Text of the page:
The new features of the HTML5 specification are numerous and many of them are already supported by the majority of the browser landscape - in the following I will highlight an interesting change to the rules for nesting elements. HTML has always distinguished between block and inline elements. For example, the Document Type Definition of HTML4 names h1, p, and div as block elements and a, span, img as inline elements.
This concept has now been abandoned (for good reasons). In some use cases, many web designers ignored the correctness of the said nesting rule that no block elements may be located within inline elements, or the standard behavior using CSS rules such as display: inline; or display: block; (which often led to invalid code) without further ado.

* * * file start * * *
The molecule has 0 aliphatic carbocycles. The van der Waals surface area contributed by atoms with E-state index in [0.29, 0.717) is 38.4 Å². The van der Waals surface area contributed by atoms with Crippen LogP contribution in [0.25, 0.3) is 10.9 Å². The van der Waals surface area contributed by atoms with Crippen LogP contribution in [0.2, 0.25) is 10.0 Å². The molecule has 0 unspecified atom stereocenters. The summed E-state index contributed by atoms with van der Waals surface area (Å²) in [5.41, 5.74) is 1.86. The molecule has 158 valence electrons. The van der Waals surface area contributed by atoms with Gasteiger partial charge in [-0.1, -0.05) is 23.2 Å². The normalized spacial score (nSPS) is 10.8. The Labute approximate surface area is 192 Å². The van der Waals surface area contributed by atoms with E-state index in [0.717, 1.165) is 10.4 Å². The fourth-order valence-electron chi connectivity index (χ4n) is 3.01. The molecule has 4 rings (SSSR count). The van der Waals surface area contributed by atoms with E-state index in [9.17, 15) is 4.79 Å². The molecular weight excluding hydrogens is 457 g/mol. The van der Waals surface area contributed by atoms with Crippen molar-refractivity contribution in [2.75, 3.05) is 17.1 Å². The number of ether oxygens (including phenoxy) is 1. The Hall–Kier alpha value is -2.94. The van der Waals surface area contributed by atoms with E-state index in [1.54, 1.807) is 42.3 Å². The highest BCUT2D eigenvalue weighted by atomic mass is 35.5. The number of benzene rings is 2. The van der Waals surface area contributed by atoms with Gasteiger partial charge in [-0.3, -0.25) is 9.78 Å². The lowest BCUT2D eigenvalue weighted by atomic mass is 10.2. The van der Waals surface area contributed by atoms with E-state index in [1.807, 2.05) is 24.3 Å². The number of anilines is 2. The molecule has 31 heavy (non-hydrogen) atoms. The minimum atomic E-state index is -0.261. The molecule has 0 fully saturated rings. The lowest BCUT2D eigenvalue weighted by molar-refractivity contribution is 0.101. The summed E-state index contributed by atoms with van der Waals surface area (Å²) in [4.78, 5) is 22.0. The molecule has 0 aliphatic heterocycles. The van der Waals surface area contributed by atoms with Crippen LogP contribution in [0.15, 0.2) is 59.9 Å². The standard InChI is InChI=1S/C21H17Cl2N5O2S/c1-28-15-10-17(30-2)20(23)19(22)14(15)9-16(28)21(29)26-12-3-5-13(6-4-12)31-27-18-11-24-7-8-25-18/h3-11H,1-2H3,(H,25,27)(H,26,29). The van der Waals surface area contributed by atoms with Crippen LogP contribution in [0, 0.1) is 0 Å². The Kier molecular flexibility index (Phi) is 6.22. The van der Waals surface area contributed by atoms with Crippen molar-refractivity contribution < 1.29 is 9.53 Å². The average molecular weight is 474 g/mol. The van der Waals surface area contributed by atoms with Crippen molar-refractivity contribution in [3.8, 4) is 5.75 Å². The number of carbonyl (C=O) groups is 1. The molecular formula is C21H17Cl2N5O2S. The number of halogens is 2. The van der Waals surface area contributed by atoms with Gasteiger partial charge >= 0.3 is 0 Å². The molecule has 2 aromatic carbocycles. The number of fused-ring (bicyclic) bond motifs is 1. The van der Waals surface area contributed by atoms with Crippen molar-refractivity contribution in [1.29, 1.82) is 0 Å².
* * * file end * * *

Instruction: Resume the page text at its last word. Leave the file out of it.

HTML5 now blurs this distinction and even names 9 different categories to which an element can belong, whereby an element can be in several categories. The old distinction between block and inline elements is thrown overboard and the multitude of meanings of tags on the web is taken into account. This has the consequence that the following constructs in particular represent valid code:
<a href="#"> <div> <h1>Yeah</h1> <p> Der ganze Block ist verlinkt. </p> </div> </a>
A whole container containing further block elements was previously only possible (with valid code) using tricks (for example, by absolute positioning of a linked overlay layer). Alternatively, you linked the heading and the paragraph - this in turn led to redundancy and the container is not clickable. With the welcome addition to HTML5, this is no longer a problem.